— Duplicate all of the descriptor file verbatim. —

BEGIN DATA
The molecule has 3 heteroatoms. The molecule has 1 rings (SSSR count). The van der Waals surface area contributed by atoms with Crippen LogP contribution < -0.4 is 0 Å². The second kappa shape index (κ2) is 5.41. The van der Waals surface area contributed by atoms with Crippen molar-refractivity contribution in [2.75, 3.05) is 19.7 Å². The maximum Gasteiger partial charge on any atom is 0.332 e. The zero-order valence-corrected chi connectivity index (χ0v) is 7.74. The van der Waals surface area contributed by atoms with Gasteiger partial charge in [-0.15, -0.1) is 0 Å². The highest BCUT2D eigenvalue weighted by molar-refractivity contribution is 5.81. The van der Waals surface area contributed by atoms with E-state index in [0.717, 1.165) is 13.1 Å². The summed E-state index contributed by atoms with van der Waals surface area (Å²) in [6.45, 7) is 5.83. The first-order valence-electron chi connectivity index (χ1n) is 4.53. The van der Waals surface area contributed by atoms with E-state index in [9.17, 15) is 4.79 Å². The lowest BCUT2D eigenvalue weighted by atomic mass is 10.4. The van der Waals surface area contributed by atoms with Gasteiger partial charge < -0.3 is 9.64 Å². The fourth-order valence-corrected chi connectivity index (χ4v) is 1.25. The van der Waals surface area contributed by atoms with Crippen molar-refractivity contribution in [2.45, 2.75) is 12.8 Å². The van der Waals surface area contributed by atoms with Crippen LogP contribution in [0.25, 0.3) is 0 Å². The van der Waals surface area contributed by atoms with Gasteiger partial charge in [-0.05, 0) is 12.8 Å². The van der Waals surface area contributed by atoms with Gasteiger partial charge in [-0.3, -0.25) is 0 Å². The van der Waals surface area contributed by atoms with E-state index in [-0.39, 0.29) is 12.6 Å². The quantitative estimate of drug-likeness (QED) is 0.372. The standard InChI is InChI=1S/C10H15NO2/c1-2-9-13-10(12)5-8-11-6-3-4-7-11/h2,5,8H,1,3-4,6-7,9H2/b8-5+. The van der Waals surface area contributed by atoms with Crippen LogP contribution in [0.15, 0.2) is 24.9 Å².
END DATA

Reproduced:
The molecule has 3 heteroatoms. The molecule has 1 rings (SSSR count). The van der Waals surface area contributed by atoms with Crippen LogP contribution < -0.4 is 0 Å². The second kappa shape index (κ2) is 5.41. The van der Waals surface area contributed by atoms with Crippen molar-refractivity contribution in [2.75, 3.05) is 19.7 Å². The maximum Gasteiger partial charge on any atom is 0.332 e. The zero-order valence-corrected chi connectivity index (χ0v) is 7.74. The van der Waals surface area contributed by atoms with Gasteiger partial charge in [-0.15, -0.1) is 0 Å². The highest BCUT2D eigenvalue weighted by molar-refractivity contribution is 5.81. The van der Waals surface area contributed by atoms with E-state index in [0.717, 1.165) is 13.1 Å². The summed E-state index contributed by atoms with van der Waals surface area (Å²) in [6.45, 7) is 5.83. The first-order valence-electron chi connectivity index (χ1n) is 4.53. The van der Waals surface area contributed by atoms with E-state index in [9.17, 15) is 4.79 Å². The lowest BCUT2D eigenvalue weighted by atomic mass is 10.4. The van der Waals surface area contributed by atoms with Gasteiger partial charge < -0.3 is 9.64 Å². The fourth-order valence-corrected chi connectivity index (χ4v) is 1.25. The van der Waals surface area contributed by atoms with Crippen molar-refractivity contribution in [2.45, 2.75) is 12.8 Å². The van der Waals surface area contributed by atoms with Crippen LogP contribution in [0.25, 0.3) is 0 Å². The van der Waals surface area contributed by atoms with Gasteiger partial charge in [-0.05, 0) is 12.8 Å². The van der Waals surface area contributed by atoms with Gasteiger partial charge in [-0.3, -0.25) is 0 Å². The van der Waals surface area contributed by atoms with E-state index in [-0.39, 0.29) is 12.6 Å². The quantitative estimate of drug-likeness (QED) is 0.372. The standard InChI is InChI=1S/C10H15NO2/c1-2-9-13-10(12)5-8-11-6-3-4-7-11/h2,5,8H,1,3-4,6-7,9H2/b8-5+. The van der Waals surface area contributed by atoms with Crippen LogP contribution in [0.15, 0.2) is 24.9 Å².